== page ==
|Previous Section||Index||Home Page|
Mr. Hoyle: To ask the Secretary of State for Health what assessment his Department has made of the potential effect on children's health of a change to British summer time in winter and double British summer time in summer. 
Mr. Laurence Robertson: To ask the Secretary of State for Health (1) what percentage of heart attack victims had access to rehabilitation centres in (a) Gloucestershire and (b) England in the latest period for which figures are available; and if he will make a statement; 
(2) how much funding was provided for rehabilitation centres for heart attack victims in (a) Gloucestershire and (b) England in each of the last five years for which figures are available; what the projected amounts are for the next three years; and if he will make a statement; 
Ann Keen: Chapter Seven of the Coronary Heart Disease National Service Framework, published in March 2000, set out standards for the national health service about the provision of cardiac rehabilitation services. The National Institute for Health and Clinical Excellence (NICE) clinical guideline 48, MI; secondary prevention was revised and issued in May 2007, copies of both publications have been placed in the Library. This provided updated guidance to the NHS on secondary prevention in primary and secondary care for patients following heart attack and emphasised the importance of rehabilitation for these patients.
Implementation of guidance is a matter for the local NHS, working in partnership with stakeholders and the local community. The Department allocates funding directly to primary care trusts (PCTs) on the basis of the relative needs of their populations, and it is for PCTs to determine how to use the funding to commission and provide services to meet the health care needs of their local populations.
The Department does not collect information centrally about specific funding for, or numbers of eligible patients to whom cardiac rehabilitation services are offered. However, a new National Audit of Cardiac Rehabilitation, funded by the British Heart Foundation has been established which covers the numbers of programmes and uptakes of services. This will provide stronger evidence on the quality and effectiveness of cardiac rehabilitation services and encourage local areas to appraise and improve their service provision. Further details are on the website at:
Mr. Burns: To ask the Secretary of State for Health what the cost to the Mid-Essex Hospital Trust has been in each of the last five years of patients missing (a) first appointments and (b) follow-up appointments. 
Norman Lamb: To ask the Secretary of State for Health which decisions on hospitals scheduled for closure were referred to him in each of the last five years; and how many decisions were not upheld. 
Sandra Gidley: To ask the Secretary of State for Health what steps he has taken to ensure that the Health Act 2006: Code of Practice for the Prevention and Control of Healthcare Associated Infections is implemented effectively. 
Ann Keen: The Health Act 2006: Code of Practice for the Prevention and Control of Healthcare Associated Infections came into force on 1 October 2006 and compliance is assessed by the Healthcare Commission (HCC).
The HCC has the power to issue an improvement notice to a national health service body that is not compliant with the code. In addition to self-declarations on compliance with the code, the HCC make unannounced visits to assess NHS bodies. During 2007-08 the HCC carried out 120 unannounced inspections to ensure compliance with the code, with a focus on acute trusts, and issued three improvement notices. All three trusts subsequently demonstrated that they had improved and were compliant with the code. To further strengthen this process, from April 2008, specialist teams from the HCC are carrying out annual infection control inspections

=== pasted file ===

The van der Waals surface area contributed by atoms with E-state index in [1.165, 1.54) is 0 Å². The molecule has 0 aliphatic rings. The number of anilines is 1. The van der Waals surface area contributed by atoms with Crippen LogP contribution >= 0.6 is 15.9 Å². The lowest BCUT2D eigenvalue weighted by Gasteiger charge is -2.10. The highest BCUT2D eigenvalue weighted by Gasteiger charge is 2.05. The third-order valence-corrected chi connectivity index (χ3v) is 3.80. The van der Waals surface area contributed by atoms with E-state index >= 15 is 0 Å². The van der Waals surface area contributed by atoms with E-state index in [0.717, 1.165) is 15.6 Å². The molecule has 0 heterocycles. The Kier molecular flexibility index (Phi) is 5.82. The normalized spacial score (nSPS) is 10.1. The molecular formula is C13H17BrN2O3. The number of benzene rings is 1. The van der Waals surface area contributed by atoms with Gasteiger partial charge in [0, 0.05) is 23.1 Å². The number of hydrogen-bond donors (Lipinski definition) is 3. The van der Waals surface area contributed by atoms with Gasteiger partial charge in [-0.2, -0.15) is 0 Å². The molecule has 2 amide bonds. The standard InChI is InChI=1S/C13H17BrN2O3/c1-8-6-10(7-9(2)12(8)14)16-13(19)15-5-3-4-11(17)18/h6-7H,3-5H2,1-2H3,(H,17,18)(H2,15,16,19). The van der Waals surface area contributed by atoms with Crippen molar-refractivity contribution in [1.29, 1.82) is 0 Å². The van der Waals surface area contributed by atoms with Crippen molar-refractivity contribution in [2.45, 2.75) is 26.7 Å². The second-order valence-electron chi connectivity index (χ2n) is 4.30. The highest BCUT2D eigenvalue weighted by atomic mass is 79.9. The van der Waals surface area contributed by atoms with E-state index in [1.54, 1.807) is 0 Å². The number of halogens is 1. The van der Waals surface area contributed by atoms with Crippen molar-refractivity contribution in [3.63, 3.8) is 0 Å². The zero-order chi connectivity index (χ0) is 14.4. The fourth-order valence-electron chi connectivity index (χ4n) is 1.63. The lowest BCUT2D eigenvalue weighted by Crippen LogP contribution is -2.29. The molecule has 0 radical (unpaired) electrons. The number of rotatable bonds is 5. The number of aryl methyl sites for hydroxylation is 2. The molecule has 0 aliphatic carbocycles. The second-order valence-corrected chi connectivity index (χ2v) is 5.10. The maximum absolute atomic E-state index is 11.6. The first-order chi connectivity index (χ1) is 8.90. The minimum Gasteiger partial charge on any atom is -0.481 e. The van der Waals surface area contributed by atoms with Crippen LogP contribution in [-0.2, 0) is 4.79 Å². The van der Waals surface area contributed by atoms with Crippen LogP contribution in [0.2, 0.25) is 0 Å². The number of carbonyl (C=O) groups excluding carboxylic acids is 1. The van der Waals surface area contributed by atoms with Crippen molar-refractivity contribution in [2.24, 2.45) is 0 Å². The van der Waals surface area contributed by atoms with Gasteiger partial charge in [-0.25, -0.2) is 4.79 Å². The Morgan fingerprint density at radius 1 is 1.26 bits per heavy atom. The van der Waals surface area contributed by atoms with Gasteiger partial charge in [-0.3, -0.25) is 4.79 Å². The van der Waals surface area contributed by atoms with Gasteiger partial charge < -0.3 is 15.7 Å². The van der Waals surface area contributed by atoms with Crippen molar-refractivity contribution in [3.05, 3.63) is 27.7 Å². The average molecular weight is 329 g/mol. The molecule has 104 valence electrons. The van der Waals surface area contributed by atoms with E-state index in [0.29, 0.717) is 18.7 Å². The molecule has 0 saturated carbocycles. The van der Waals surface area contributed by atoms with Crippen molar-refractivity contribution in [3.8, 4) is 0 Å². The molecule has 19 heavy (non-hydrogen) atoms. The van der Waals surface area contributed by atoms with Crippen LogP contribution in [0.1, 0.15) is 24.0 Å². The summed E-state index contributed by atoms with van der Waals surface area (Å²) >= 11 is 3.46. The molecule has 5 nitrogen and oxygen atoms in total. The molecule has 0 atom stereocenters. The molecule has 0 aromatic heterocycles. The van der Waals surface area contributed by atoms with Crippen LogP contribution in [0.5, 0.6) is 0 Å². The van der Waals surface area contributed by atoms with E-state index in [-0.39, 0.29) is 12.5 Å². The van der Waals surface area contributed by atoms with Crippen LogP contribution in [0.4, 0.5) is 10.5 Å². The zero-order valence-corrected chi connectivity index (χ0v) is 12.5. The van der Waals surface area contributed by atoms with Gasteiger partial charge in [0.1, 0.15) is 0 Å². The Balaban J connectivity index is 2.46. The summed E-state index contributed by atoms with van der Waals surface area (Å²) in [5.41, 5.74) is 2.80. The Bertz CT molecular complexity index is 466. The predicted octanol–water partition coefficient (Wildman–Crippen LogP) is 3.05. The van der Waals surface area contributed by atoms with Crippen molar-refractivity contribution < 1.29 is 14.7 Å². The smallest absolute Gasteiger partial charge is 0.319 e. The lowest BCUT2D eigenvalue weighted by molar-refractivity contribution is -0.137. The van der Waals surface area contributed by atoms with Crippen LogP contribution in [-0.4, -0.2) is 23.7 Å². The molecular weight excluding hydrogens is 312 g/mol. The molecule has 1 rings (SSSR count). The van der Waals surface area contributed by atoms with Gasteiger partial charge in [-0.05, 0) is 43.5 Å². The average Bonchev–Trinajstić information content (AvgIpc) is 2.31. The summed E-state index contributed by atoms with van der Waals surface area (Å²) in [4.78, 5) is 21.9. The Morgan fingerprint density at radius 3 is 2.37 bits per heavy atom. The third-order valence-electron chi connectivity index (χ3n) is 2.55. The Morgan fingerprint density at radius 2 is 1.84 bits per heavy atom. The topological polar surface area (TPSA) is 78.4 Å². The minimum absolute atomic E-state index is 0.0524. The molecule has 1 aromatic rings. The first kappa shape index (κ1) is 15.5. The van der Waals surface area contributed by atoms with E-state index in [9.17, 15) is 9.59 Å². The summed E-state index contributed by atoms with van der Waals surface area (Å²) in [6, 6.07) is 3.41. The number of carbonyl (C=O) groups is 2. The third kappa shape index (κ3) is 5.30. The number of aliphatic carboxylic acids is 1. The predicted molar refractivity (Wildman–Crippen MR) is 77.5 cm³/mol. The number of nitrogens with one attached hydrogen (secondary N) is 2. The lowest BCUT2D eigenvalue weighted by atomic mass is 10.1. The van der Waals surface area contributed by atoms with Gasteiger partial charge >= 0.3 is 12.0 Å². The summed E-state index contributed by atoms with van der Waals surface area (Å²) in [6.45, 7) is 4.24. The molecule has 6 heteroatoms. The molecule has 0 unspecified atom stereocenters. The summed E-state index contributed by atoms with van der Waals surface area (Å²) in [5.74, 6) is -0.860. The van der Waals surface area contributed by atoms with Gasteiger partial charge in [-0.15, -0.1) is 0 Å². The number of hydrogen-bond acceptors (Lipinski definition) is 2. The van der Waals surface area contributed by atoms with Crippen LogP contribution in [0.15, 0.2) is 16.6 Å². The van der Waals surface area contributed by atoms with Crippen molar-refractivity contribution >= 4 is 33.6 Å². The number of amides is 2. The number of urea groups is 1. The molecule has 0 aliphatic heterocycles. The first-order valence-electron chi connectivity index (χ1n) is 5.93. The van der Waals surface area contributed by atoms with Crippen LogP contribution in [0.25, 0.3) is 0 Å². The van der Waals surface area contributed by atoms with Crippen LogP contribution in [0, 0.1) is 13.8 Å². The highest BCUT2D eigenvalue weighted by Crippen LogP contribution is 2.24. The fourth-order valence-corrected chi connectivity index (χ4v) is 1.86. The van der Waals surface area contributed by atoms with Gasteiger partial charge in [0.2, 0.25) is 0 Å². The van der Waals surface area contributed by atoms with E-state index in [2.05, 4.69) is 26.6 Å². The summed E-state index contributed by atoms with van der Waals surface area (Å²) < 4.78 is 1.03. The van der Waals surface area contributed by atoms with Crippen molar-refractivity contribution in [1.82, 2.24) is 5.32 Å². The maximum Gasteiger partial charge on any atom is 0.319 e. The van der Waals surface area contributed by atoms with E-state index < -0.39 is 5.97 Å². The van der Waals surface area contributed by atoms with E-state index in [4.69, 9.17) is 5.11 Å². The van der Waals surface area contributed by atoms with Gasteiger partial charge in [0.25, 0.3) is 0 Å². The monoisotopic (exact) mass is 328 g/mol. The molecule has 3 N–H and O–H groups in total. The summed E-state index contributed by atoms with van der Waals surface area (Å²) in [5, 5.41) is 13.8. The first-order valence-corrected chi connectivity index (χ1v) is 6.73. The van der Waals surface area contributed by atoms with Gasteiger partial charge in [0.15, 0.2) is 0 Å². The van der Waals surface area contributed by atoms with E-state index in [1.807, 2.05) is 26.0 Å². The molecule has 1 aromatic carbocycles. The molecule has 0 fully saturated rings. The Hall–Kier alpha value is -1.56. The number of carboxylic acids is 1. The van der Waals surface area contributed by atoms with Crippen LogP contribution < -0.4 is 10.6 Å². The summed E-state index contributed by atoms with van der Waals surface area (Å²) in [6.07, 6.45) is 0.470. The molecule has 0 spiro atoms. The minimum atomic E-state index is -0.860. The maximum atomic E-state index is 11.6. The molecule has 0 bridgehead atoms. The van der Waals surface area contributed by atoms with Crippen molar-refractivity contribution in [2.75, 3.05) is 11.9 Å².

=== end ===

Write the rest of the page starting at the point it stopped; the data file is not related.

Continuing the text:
of all acute trusts against the code. This inspection programme is under way and, to date, the HCC has issued one improvement notice as part of this programme.
Mr. Bradshaw: Guidance for national health service organisations on all land and property transactions, including hospital site transfers and the disposal of surplus land or buildings, is given in the Departments publication, Health Building Note 00-08: Estatecode. Copies of this publication have been placed in the Library.
Under this guidance, where property has been identified as surplus to a particular NHS organisation, such property should be offered to other local trusts to determine whether the asset could be re-used by them for the provision of health care services, Government Departments and the local authority. This policy accords with the Governments requirement to make better use of surplus public sector land.
Mr. Bradshaw [holding answer 17 June 2008]: Since 2000, the Government have invested significant resources in the national health service so that hospitals are now providing a much higher quality of care, in better facilities, with more staff and better outcomes for patients. As a result, waiting times have reduced significantly, survival rates for cancer and heart disease have greatly improved and the majority of patients tell us they are satisfied with the level of care they receive.
To build on these successes, the Department published Developing the NHS Performance Regime in June 2008, which set out the vision for developing a performance regime to support NHS organisations to succeed and to identify and address under performance where it occurs.
We continue to work with the NHS across strategic health authorities and primary care trusts to determine local and national priorities to drive better performance in the areas that matter most to patients. National and local priority areas are set through NHS operating frameworks, which the Department reports on quarterly.
Sir Peter Soulsby: To ask the Secretary of State for Health what representations his Department has received from the UK Lung Cancer Coalition in the last 12 months; what response has been made to such representations; and if he will make a statement. 
Ann Keen: The Department receives a number of representations from stakeholder groups about cancer policy. The UK Lung Cancer Coalition forwarded a copy of its report, Improving lung cancer survival in the UK, to the Department on 1 November, the contents of which we read with interest. On 6 December 2008, I acknowledged the excellent work of the UK Lung Cancer Coalition and thanked them for their contribution.
Sir Peter Soulsby: To ask the Secretary of State for Health what progress has been made in implementing a lung cancer screening pilot; and what timetable he has set for the introduction of such a pilot.